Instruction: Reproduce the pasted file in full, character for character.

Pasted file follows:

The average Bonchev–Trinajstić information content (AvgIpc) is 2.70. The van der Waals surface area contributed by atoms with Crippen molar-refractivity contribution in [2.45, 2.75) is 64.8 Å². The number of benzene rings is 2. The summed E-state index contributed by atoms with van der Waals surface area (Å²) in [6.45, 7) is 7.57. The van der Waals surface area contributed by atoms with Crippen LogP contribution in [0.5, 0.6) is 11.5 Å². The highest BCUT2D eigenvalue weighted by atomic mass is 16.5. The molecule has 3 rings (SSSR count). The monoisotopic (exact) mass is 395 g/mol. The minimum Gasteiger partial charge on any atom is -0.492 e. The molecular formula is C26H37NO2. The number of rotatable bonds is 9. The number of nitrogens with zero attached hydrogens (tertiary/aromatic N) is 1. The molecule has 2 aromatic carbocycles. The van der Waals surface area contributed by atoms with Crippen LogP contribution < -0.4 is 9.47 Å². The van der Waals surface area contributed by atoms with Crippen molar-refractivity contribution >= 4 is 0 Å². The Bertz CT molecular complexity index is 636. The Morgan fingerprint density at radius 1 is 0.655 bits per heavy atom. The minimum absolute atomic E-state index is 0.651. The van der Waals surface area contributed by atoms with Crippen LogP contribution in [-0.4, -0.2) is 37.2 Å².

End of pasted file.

The average Bonchev–Trinajstić information content (AvgIpc) is 2.70. The van der Waals surface area contributed by atoms with Crippen molar-refractivity contribution in [2.45, 2.75) is 64.8 Å². The number of benzene rings is 2. The summed E-state index contributed by atoms with van der Waals surface area (Å²) in [6.45, 7) is 7.57. The van der Waals surface area contributed by atoms with Crippen LogP contribution in [0.5, 0.6) is 11.5 Å². The highest BCUT2D eigenvalue weighted by atomic mass is 16.5. The molecule has 3 rings (SSSR count). The monoisotopic (exact) mass is 395 g/mol. The minimum Gasteiger partial charge on any atom is -0.492 e. The molecular formula is C26H37NO2. The number of rotatable bonds is 9. The number of nitrogens with zero attached hydrogens (tertiary/aromatic N) is 1. The molecule has 2 aromatic carbocycles. The van der Waals surface area contributed by atoms with Crippen LogP contribution < -0.4 is 9.47 Å². The van der Waals surface area contributed by atoms with Crippen molar-refractivity contribution >= 4 is 0 Å². The Bertz CT molecular complexity index is 636. The Morgan fingerprint density at radius 1 is 0.655 bits per heavy atom. The minimum absolute atomic E-state index is 0.651. The van der Waals surface area contributed by atoms with Crippen LogP contribution in [-0.4, -0.2) is 37.2 Å².